U.S. Postal Service workers in the main post office, 131 W. High St., are getting some new neighbors - state government employees.
Office of Administration spokeswoman Wanda Seeney said Friday the state has agreed to a 20-year lease with the Postal Service, for the top two floors of the building across High Street from the Capitol.
"It is unknown at this time which agency(s) will occupy the space," she said in an e-mail. "The state is currently negotiating with a consultant (who) will be providing design services for the final build-out of the space.
"The extent of the renovation will not be fully known until the consultant has the opportunity to analyze the space and begin the process of design."
Several area lawmakers, including state Sen. Mike Kehoe and Rep. Jay Barnes, both R-Jefferson City, said last spring the space could be ideal for some offices related to the Legislature's work, such as Legislative Research or OA's Budget and Planning division.
At least partly driven by requirements of the federal Americans With Disabilities Act, lawmakers for several years have discussed ways to get more space in the Capitol for lawmakers' offices, so they can reduce or eliminate the mezzanine-level of small House offices, with secretaries outside in a larger, common area, around the Capitol's first floor, that can be reached only by stairs.
Constituents and other visitors with disabilities often are unable to use those stairs, requiring the lawmakers to meet them in an alternative space or in the often-noisy hallways.
Also aimed at helping solve the Legislature's space problem, lawmakers last spring approved a $38 million capital improvements appropriation to build a new state office building on the grounds of the former Missouri State Penitentiary, about eight blocks east of the Capitol.
They envision having the state Transportation Department move to the new building from its current headquarters - at the southwest corner of Jefferson Street and West Capitol Avenue - leaving that building available for other Capitol offices that are not connected with the Legislature.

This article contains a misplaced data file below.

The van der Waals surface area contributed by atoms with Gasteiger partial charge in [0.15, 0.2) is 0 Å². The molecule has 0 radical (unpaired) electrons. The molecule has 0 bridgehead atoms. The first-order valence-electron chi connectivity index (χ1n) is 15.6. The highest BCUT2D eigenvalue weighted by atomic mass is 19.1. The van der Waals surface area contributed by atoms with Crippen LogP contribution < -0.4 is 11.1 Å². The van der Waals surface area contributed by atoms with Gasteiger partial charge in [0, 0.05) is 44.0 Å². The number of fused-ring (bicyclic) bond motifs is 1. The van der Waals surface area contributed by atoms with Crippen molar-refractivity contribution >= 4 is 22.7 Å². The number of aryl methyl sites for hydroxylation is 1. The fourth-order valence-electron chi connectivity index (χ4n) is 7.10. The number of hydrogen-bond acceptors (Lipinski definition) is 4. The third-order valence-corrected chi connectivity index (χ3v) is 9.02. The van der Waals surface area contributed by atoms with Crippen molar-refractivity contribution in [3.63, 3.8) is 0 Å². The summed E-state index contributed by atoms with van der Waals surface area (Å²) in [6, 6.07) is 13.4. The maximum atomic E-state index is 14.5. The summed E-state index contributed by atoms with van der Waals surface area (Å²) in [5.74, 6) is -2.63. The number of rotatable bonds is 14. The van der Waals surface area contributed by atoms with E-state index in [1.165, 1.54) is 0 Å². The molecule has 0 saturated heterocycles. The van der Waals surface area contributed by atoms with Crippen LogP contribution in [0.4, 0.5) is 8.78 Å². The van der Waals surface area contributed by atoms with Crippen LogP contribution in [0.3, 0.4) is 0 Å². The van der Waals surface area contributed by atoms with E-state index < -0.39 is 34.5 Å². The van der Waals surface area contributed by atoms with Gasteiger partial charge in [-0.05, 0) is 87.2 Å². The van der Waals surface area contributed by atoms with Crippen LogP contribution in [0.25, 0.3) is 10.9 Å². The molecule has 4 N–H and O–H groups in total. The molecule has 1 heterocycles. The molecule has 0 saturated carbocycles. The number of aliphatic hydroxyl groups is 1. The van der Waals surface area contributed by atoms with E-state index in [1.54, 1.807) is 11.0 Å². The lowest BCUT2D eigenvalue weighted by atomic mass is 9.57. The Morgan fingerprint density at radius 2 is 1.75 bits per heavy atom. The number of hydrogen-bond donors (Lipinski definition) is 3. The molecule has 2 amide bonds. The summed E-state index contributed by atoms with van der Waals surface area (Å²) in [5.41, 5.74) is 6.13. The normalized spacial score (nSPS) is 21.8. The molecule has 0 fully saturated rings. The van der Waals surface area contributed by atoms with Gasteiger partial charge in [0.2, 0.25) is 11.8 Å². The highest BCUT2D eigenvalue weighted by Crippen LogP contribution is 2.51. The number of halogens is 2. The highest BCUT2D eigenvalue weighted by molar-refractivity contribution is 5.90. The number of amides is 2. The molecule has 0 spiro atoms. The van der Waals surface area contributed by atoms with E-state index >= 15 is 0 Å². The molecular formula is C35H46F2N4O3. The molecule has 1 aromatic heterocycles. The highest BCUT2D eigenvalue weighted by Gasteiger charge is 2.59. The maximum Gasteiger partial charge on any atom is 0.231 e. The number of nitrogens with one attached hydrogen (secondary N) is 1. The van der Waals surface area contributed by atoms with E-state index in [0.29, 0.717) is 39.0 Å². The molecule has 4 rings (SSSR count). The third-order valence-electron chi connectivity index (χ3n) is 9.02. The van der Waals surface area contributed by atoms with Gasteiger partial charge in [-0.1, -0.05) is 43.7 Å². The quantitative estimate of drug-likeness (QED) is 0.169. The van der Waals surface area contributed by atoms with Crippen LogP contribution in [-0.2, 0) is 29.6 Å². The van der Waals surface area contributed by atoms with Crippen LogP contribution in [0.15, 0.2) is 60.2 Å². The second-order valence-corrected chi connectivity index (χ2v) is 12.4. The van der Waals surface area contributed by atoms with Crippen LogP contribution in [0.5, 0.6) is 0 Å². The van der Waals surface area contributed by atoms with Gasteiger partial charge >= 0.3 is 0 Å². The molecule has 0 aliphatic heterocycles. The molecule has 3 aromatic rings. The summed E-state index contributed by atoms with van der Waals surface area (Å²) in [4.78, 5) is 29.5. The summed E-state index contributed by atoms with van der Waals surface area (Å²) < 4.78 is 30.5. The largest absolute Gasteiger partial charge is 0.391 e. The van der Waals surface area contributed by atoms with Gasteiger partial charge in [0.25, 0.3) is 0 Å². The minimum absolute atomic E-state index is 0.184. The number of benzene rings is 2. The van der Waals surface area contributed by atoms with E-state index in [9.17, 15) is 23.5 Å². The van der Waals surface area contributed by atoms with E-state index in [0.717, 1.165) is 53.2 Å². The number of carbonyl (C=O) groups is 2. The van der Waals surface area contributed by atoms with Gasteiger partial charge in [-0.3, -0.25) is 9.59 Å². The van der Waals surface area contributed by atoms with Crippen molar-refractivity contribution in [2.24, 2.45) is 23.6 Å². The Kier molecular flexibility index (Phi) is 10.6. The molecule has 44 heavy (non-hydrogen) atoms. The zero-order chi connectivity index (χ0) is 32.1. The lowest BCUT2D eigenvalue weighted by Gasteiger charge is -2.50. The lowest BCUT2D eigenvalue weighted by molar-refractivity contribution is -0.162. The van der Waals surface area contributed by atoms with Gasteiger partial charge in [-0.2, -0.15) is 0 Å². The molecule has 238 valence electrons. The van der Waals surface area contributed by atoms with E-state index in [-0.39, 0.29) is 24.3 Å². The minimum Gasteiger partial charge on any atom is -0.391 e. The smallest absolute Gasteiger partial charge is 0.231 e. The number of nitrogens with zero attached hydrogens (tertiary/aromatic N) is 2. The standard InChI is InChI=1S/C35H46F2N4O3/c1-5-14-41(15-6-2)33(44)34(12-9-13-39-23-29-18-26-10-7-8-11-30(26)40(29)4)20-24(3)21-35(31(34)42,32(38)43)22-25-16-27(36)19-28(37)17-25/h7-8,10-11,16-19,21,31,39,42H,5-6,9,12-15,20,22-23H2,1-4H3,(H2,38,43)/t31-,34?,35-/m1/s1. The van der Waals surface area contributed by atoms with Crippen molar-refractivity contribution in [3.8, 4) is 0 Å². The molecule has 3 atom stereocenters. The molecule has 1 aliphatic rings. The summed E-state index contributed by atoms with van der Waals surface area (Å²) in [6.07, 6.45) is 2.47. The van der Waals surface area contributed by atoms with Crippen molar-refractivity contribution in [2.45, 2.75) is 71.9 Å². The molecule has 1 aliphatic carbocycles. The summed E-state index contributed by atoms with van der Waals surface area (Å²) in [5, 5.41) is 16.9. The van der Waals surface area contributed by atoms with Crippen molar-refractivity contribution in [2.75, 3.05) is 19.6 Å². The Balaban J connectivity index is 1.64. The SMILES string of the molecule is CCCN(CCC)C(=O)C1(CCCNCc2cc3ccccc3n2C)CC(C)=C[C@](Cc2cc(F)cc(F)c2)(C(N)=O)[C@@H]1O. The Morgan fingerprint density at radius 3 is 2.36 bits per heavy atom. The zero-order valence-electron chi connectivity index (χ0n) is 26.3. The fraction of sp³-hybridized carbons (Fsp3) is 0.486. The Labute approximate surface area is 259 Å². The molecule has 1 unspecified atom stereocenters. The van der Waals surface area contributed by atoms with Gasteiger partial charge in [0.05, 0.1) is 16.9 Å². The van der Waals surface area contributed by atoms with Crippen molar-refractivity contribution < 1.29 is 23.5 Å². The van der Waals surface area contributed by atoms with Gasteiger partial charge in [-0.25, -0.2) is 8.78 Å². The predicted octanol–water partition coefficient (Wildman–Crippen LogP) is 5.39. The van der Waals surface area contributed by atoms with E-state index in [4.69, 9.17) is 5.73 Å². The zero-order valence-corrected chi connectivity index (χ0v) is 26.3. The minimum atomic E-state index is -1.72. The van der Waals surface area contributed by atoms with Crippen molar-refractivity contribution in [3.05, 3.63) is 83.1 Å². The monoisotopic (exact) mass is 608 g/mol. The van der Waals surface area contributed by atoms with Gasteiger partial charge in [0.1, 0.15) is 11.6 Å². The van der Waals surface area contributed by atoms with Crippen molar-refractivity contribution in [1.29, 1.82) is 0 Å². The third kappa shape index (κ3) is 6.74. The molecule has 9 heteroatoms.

Some lawmakers over the years also have argued the statewide elected officials with offices in the Capitol - governor, lieutenant governor, secretary of state, auditor and treasurer - could be moved to other locations.
All but the governor already have offices in other buildings.
But those officeholders, over the years, have said they should at least have a ceremonial office in the Capitol, where visiting voters expect to find them.
Funding for the new building is part of the two-year capital improvements bill, and was withheld from spending last June by Gov. Jay Nixon, as he signed the budget bills into law.
Nixon has questioned the need for "a state office building for bureaucrats" when the state faces other needs for its money.
But, he said last May, putting the $38 million into a two-year bill "isn't a bad way to do it," because that allows administrators to monitor revenues and release the money if the income supports it.
Seeney said the lease for the second and third floors of the post office is divided into five-year pieces, with a 10 percent increase from one level to the next.
"The annual rent is $103,056 for the first five years," she said, then $113,361.60 for the second five years, $124,697.76 each year of the third five years and $137,167.54 for the final five years.
That's a total of $2,391,414.50 over the 20 years, or an average annual cost of $119,570.73.
The capital improvements bill passed last spring also included $50 million for Capitol repairs - almost twice what the governor requested - and that money also was withheld in June.
But that money is targeted at repairing numerous water problems in and under the building, including replacing the large, weather-worn wooden windows.
When released for spending, it would not be used for the other capital improvements projects.